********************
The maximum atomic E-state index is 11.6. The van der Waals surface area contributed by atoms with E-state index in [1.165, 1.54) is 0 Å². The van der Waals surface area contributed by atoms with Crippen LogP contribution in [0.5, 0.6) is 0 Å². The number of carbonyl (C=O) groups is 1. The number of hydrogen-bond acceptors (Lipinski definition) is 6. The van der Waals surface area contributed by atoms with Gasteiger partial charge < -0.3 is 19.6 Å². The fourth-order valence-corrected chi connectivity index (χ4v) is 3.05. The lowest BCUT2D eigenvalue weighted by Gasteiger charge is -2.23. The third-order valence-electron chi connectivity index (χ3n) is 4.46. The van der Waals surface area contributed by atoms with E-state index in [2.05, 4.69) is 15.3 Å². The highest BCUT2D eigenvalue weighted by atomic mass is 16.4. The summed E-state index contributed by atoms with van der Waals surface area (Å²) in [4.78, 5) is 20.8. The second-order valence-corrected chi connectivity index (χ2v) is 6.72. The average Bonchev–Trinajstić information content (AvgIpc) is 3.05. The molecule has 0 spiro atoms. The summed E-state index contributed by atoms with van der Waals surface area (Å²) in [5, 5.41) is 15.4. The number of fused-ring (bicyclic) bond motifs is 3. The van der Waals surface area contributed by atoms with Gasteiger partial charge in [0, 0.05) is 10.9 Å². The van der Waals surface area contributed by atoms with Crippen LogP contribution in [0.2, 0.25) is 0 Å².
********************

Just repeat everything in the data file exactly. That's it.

The maximum atomic E-state index is 11.6. The van der Waals surface area contributed by atoms with E-state index in [1.165, 1.54) is 0 Å². The van der Waals surface area contributed by atoms with Crippen LogP contribution in [0.5, 0.6) is 0 Å². The number of carbonyl (C=O) groups is 1. The number of hydrogen-bond acceptors (Lipinski definition) is 6. The van der Waals surface area contributed by atoms with Gasteiger partial charge < -0.3 is 19.6 Å². The fourth-order valence-corrected chi connectivity index (χ4v) is 3.05. The lowest BCUT2D eigenvalue weighted by Gasteiger charge is -2.23. The third-order valence-electron chi connectivity index (χ3n) is 4.46. The van der Waals surface area contributed by atoms with E-state index in [2.05, 4.69) is 15.3 Å². The highest BCUT2D eigenvalue weighted by atomic mass is 16.4. The summed E-state index contributed by atoms with van der Waals surface area (Å²) in [4.78, 5) is 20.8. The second-order valence-corrected chi connectivity index (χ2v) is 6.72. The average Bonchev–Trinajstić information content (AvgIpc) is 3.05. The molecule has 0 spiro atoms. The summed E-state index contributed by atoms with van der Waals surface area (Å²) in [5, 5.41) is 15.4. The number of fused-ring (bicyclic) bond motifs is 3. The van der Waals surface area contributed by atoms with Gasteiger partial charge in [0, 0.05) is 10.9 Å². The van der Waals surface area contributed by atoms with Crippen LogP contribution in [0.2, 0.25) is 0 Å².